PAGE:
Internode cuts power bills with winter chill, virtualisation

New 150 rack datacentre touts green image.

Internode will open its third datacentre in Adelaide later this year after its second facility reached maximum capacity faster than expected.

The new datacentre will use green sources for its power and cooling including fanning in the chilled winter air, renewable electricity feeds and virtualisation across its servers.

Internode will migrate its servers into the new 1.3 megawatt, 160 rack facility co-located with customer machines.

Internode group general manager Patrick Tapper said the new 620 square metre facility will hit maximum capacity within 18 months.

"At our existing data centres, we have introduced virtualisation technology that has reduced power use while improving performance," Tapper said.

"Our people are looking at green data centre developments from around Australia and internationally to identify the best-practice approaches."

The second of its datacentres, a 150 rack, 1000 square metre facility, will undergo two major power upgrades before year's end to facilitate increasing cooling requirements.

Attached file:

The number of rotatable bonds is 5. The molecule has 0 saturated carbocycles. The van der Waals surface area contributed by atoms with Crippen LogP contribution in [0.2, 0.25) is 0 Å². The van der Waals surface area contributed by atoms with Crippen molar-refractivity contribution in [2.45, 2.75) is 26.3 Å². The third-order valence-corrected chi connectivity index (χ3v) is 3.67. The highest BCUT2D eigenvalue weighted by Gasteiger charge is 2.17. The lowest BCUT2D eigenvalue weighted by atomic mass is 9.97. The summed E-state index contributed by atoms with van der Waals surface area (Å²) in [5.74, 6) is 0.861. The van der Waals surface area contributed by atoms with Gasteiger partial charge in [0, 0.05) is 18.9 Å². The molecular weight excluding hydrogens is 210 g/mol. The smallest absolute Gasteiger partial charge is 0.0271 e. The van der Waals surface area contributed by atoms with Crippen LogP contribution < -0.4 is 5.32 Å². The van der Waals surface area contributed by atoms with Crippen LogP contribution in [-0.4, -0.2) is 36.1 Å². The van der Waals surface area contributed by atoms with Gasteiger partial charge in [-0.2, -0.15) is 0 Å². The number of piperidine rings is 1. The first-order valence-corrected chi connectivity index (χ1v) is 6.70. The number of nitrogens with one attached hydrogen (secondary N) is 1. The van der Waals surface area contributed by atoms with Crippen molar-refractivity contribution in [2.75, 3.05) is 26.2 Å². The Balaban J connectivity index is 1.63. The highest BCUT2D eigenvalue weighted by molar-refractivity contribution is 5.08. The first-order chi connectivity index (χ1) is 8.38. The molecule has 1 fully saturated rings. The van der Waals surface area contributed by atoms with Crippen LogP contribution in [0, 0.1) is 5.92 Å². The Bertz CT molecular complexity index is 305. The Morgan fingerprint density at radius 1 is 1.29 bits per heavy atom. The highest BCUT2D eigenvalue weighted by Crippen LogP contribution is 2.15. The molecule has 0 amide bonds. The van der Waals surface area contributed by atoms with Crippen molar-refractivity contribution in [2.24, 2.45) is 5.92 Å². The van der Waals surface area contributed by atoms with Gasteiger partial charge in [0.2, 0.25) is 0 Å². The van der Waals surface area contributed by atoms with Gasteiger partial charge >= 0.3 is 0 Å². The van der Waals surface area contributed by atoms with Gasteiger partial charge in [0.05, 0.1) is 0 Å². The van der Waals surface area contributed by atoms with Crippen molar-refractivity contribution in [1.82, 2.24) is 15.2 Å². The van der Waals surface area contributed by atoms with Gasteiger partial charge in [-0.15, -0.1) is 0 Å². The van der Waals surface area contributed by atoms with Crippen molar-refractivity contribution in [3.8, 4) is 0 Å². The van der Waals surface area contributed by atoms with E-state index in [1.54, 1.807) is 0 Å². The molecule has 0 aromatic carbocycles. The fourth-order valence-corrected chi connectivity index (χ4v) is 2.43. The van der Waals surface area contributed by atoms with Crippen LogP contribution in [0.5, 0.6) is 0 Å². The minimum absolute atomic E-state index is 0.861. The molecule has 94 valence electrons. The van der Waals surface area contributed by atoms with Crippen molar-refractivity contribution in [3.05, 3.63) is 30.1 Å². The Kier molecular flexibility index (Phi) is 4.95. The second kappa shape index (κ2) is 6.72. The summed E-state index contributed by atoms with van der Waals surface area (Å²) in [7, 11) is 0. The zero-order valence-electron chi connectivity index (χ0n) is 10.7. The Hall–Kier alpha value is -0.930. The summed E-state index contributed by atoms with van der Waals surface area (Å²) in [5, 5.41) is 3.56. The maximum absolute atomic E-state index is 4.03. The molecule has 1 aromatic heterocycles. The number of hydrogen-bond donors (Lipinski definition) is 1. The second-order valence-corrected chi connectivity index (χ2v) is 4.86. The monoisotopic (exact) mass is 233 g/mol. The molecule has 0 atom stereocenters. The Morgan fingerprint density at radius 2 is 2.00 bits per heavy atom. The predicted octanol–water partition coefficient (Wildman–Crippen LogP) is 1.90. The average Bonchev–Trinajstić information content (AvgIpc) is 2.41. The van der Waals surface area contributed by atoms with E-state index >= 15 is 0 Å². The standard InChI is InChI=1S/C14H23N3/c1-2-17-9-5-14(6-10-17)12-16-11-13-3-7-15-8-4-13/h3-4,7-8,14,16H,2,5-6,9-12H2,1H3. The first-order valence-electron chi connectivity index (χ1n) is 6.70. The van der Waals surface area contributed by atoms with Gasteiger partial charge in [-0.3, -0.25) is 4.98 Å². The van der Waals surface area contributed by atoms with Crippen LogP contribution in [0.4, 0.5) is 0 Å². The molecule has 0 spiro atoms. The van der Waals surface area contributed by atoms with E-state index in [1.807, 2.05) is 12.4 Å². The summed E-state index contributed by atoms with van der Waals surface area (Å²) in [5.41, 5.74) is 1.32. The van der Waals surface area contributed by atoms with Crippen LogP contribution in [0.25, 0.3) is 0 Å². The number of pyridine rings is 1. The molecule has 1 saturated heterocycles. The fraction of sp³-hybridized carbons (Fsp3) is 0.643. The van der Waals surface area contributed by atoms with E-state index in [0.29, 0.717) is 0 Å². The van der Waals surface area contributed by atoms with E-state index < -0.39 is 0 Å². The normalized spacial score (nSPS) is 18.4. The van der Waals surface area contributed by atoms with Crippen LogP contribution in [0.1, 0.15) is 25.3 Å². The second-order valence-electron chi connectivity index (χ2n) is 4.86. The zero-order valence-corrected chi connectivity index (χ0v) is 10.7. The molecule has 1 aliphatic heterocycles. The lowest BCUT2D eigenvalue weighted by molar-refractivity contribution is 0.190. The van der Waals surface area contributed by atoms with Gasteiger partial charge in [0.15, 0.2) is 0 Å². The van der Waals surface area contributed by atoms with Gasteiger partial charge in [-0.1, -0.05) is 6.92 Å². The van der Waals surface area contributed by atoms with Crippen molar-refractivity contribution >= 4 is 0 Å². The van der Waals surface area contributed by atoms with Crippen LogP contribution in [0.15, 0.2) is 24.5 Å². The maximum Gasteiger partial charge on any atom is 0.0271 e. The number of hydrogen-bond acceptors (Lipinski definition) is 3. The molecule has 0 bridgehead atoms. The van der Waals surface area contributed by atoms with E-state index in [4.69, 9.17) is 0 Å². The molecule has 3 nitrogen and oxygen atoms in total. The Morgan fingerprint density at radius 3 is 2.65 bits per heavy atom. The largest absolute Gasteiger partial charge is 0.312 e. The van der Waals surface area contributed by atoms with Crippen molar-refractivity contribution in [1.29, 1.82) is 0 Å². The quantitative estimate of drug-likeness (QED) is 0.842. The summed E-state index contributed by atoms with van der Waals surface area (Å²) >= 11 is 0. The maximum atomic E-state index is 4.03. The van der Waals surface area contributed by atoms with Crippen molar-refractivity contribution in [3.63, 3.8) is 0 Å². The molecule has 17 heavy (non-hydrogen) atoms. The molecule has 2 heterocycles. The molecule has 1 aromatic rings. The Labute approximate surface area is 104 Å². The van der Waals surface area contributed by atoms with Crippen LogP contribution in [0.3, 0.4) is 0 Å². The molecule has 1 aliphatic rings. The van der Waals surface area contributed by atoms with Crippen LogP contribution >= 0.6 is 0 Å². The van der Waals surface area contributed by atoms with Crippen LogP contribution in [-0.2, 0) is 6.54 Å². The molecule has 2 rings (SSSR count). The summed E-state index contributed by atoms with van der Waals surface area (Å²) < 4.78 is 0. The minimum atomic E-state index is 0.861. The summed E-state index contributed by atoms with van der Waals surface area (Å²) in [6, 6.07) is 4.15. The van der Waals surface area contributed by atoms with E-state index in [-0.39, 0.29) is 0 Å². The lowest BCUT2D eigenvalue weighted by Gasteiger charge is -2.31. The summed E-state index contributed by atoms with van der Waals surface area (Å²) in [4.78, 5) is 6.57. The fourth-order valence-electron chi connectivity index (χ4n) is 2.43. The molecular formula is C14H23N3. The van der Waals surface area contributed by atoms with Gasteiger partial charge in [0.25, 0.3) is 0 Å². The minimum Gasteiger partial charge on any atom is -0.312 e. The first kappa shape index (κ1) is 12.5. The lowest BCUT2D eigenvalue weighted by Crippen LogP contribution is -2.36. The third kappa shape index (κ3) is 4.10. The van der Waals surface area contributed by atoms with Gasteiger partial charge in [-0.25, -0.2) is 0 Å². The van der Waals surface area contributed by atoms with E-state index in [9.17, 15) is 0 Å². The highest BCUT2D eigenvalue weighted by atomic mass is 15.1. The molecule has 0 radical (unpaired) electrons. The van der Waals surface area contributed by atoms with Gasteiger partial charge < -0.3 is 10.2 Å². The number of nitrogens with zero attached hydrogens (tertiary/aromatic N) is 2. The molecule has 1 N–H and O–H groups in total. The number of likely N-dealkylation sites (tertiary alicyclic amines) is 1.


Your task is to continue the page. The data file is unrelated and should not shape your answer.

The new centre will average 4 kilowatts per rack for power and cooling, fed through two separate electrical feeds at each end of the building to build extra redundancy and remove pressure from the diesel-powered Uninterruptable Power Supplies (UPSs).

Internode product manager Jim Kellett said the company may replace its co-location services in the new datacentre with a virtualised managed service offering because of the technology's improved power efficiencies.

"The number one way to save power in datacentres is virtualisation," Heslop said.

We are using virtualisation for our own use and we are thinking of offer it as a managed service to customers instead of co-location because it is ridiculously more efficient in power consumption."

He said the Adelaide CBD electrical grid will easily cater for the data centre's power requirements.

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Darren Pauli

Computerworld
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